In today’s culture of fast-paced technological and entrepreneurial innovation, nonprofits have much to gain by looking within their own organizations to find new solutions to social problems, according to a new book by Stephanie Berzin, an associate professor and assistant dean of doctoral programs at the School of Social Work. Co-authored with Humberto Camarena, Innovation from Within: Redefining How Nonprofits Solve Problems (Oxford University Press, 2018) offers a practical framework for how leaders in the nonprofit sector can foster innovation and creativity within their organizations.
The book grew out of Berzin’s work as co-director of the Boston College Center for Social Innovation, which collaborates with social service agencies around the world to help them design and implement new solutions to pressing problems and build their long-term capacity to effect change. In the course of their work with hundreds of agency leaders, Berzin and Camarena—the former assistant director of the Center—became aware of a need for what Berzin calls “a paradigm shift in the field.”
“Often, organizations in the social sector look at innovation as something that is difficult, expensive, and beyond their capacity,” she says, “but our research and work has led us to believe that innovation is not only possible for nonprofits today; it’s crucial.” In an ever-changing landscape, she argues, addressing complex social needs demands products and services that are outside the scope of traditional nonprofit practice. “Doing this kind of innovation work as a nonprofit can become a competitive advantage, just as it is for companies in the for-profit sector.”
Innovation means different things for every nonprofit, Berzin says, and every social or organizational problem requires its own unique solution.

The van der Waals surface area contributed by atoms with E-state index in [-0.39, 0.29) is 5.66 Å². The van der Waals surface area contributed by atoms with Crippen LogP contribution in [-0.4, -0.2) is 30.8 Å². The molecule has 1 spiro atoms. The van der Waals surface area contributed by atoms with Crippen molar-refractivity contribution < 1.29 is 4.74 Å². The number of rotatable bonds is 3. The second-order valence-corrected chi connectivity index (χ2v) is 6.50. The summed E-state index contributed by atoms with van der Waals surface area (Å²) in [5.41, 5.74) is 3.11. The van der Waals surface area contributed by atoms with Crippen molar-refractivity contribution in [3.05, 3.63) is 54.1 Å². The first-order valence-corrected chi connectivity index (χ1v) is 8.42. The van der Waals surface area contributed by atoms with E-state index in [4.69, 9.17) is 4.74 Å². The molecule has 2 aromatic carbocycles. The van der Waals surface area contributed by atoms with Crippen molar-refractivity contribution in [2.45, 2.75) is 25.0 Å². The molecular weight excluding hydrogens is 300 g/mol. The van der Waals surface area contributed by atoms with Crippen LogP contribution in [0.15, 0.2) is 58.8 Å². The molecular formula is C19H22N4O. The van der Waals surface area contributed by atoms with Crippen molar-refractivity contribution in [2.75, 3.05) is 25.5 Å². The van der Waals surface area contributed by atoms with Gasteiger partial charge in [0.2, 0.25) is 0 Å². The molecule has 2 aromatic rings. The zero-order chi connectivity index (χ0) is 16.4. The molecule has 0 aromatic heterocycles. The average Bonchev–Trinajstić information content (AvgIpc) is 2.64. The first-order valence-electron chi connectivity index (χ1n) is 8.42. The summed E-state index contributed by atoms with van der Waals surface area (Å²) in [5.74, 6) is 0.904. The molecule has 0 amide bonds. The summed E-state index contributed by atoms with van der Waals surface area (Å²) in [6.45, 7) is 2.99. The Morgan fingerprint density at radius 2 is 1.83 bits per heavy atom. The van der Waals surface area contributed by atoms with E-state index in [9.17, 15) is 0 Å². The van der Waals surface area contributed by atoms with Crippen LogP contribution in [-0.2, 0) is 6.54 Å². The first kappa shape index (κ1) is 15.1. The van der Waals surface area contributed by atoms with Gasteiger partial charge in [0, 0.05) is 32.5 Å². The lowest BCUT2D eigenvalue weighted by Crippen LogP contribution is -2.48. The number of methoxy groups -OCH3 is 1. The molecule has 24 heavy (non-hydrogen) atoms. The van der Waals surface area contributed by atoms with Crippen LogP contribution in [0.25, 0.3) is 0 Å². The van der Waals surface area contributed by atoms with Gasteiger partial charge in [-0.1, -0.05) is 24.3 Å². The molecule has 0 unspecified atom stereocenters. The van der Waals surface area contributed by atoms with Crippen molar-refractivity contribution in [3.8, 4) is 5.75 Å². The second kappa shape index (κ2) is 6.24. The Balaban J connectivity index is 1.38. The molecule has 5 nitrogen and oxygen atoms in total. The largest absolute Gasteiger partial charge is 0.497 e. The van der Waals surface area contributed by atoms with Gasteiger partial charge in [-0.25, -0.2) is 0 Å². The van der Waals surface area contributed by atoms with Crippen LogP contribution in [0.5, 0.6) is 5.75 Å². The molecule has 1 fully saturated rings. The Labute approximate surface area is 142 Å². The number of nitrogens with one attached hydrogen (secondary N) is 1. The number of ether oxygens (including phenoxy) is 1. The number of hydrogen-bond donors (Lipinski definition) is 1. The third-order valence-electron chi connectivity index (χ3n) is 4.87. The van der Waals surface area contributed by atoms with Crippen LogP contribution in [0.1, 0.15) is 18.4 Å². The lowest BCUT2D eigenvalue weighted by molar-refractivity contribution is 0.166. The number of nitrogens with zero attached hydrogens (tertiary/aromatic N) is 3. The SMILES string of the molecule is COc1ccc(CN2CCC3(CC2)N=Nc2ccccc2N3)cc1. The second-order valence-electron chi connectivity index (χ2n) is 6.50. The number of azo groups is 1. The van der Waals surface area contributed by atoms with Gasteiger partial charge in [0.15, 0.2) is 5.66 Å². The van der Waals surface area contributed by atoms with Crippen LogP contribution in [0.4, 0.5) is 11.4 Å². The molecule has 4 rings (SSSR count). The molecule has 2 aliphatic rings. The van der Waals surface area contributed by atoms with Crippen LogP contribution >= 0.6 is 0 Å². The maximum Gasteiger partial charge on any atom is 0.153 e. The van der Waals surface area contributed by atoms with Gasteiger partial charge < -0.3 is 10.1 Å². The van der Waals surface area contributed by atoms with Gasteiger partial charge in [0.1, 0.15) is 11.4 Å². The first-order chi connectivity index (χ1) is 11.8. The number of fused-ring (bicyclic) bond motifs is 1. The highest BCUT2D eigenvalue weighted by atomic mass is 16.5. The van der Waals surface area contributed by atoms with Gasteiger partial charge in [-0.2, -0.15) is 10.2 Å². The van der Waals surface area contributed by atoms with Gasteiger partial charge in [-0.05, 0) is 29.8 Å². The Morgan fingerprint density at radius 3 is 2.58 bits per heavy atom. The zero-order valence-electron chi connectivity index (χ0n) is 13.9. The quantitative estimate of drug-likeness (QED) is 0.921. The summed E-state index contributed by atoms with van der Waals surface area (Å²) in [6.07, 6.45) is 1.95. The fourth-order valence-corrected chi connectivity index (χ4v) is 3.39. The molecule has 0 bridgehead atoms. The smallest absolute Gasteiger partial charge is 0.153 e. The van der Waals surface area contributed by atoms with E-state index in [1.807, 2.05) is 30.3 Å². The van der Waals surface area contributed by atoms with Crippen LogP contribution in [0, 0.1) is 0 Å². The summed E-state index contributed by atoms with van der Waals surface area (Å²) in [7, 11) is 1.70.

“Innovation could mean a new app, a policy change, an art space, a pro-social video game, a new service, or a programmatic change,” she says, noting that these are only some of the changes that have come out of the Center for Social Innovation’s collaborations with social agencies. “There’s a huge range to what nonprofits can do once they open their minds to drawing on their existing resources and expertise.”
A common thread at social agencies that effectively break the mold, Berzin and Camarena argue, is leadership that encourages employees to feel comfortable bringing novel ideas to the table. Their model for building intra-organizational innovation emphasizes the importance of establishing a culture of risk-taking, creativity, and collaboration between people with different areas of expertise.
In their book, the authors stress that the exchange of ideas between the nonprofit sector and other companies and areas of research is a two-way street. Just as social agencies can better serve their communities by incorporating ideas from fields such as business, engineering, and design, the social sector has much valuable expertise to offer to the world of entrepreneurship at large.
“Social agencies have scale,” Berzin says. “They have deep community relationships and long organizational histories, and they understand the social problems they’re working to address on a profound level. There’s so much that they bring to the table.”